On the website of the Public Procurement Office, there is a report on the public procurement contracts controls carried out in 2013 by the PPO President, financed from the European Union funds. Public contracts co-financed by European Union is an interesting topic as it relates to the entities that are not obliged to apply the Polish Public Procurement Law on a day-to-day basis. “Business” purchasing is naturally very much different from public sector purchasing. I admit that I started to analyse the report with the presumption that entities which do not apply the Public Procurement Law on a regular basis would definitely face problems, and therefore the results would not be optimistic.
What is the actual situation? In 2013, the PPO President carried out 256 controls of procurement contracts co-financed from the European Union funds (in 2013 – 232 controls). The total value of the inspected procurement contracts amounted to over PLN 41 billion. In 138 cases (54% of 256) there were no PPL violations revealed. The great majority of these cases (133) related to the biggest procurement contracts of the value equal or exceeding EUR 10 million for supplies and services, and EUR 20 million for construction works. The controls revealed the PPL violations in118 procedures (46% of 256), and 67 controls (26% of 256) revealed violations that did not affect the results of the procedures, while 51 controls (20% out of 256) revealed violations that could affect the results of the procedures. According to the PPO, 20% of the inspected public contract awards could potentially be invalidated, with an obligation to return the received funds.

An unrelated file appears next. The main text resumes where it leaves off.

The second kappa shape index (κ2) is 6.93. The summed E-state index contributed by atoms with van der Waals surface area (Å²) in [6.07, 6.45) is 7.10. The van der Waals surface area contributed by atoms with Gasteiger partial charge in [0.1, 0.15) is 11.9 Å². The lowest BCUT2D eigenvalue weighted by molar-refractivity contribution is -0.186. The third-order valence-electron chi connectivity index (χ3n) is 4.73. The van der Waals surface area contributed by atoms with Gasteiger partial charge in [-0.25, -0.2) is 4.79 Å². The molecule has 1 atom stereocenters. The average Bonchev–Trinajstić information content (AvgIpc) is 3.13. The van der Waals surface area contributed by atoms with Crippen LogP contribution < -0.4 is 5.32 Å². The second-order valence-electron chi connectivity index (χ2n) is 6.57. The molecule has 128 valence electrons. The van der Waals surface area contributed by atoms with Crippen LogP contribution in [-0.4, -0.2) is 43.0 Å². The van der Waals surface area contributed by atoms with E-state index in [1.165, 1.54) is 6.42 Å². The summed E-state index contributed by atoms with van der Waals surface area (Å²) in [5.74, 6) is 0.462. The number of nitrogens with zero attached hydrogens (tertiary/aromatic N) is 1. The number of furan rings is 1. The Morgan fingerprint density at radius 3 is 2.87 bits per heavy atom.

Eventually, in 16 cases a competent agent for finance discipline was notified or a request for imposing a financial penalty and starting a court proceeding for invalidation of the contract was made.
Considering the results, I have to reconsider my assumptions. Serious violations of public procurement were revealed in about 6% of the inspected procedures. The question is: is it due to better knowledge of public procurement or due to the threat of financial sanctions?
It can only be added that the number of controls that revealed no violations of the PPL decreased from 64% of all controls in 2012 to 54% in 2013. In the majority of cases these were procedural errors (lack of relevant letters, failing to comply with statutory time limits), which had no direct impact on supplier selection.